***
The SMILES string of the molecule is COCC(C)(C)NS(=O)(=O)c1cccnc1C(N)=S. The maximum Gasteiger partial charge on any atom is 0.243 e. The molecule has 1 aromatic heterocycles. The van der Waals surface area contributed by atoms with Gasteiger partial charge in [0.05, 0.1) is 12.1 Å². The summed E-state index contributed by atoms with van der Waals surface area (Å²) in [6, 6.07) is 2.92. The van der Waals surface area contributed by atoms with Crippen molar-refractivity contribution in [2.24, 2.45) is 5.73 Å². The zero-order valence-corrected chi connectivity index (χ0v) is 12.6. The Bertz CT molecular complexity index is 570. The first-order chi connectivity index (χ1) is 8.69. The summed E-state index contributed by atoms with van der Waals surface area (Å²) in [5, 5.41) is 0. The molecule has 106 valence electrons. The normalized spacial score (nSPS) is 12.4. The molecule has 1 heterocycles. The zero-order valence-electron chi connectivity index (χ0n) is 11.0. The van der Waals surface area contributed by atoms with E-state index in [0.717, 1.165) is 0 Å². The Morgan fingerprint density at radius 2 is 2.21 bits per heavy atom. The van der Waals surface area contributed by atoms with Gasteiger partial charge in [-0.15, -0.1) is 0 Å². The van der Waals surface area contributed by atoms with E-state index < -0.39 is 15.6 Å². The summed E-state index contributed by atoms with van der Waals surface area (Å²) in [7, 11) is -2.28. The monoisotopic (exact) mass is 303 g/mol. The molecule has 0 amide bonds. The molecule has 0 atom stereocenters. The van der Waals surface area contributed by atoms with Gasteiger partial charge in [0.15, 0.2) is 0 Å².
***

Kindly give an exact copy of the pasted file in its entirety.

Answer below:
The SMILES string of the molecule is COCC(C)(C)NS(=O)(=O)c1cccnc1C(N)=S. The maximum Gasteiger partial charge on any atom is 0.243 e. The molecule has 1 aromatic heterocycles. The van der Waals surface area contributed by atoms with Gasteiger partial charge in [0.05, 0.1) is 12.1 Å². The summed E-state index contributed by atoms with van der Waals surface area (Å²) in [6, 6.07) is 2.92. The van der Waals surface area contributed by atoms with Crippen molar-refractivity contribution in [2.24, 2.45) is 5.73 Å². The zero-order valence-corrected chi connectivity index (χ0v) is 12.6. The Bertz CT molecular complexity index is 570. The first-order chi connectivity index (χ1) is 8.69. The summed E-state index contributed by atoms with van der Waals surface area (Å²) in [5, 5.41) is 0. The molecule has 106 valence electrons. The normalized spacial score (nSPS) is 12.4. The molecule has 1 heterocycles. The zero-order valence-electron chi connectivity index (χ0n) is 11.0. The van der Waals surface area contributed by atoms with E-state index in [0.717, 1.165) is 0 Å². The Morgan fingerprint density at radius 2 is 2.21 bits per heavy atom. The van der Waals surface area contributed by atoms with Gasteiger partial charge in [-0.15, -0.1) is 0 Å². The van der Waals surface area contributed by atoms with E-state index < -0.39 is 15.6 Å². The summed E-state index contributed by atoms with van der Waals surface area (Å²) in [7, 11) is -2.28. The monoisotopic (exact) mass is 303 g/mol. The molecule has 0 amide bonds. The molecule has 0 atom stereocenters. The van der Waals surface area contributed by atoms with Gasteiger partial charge in [0.15, 0.2) is 0 Å².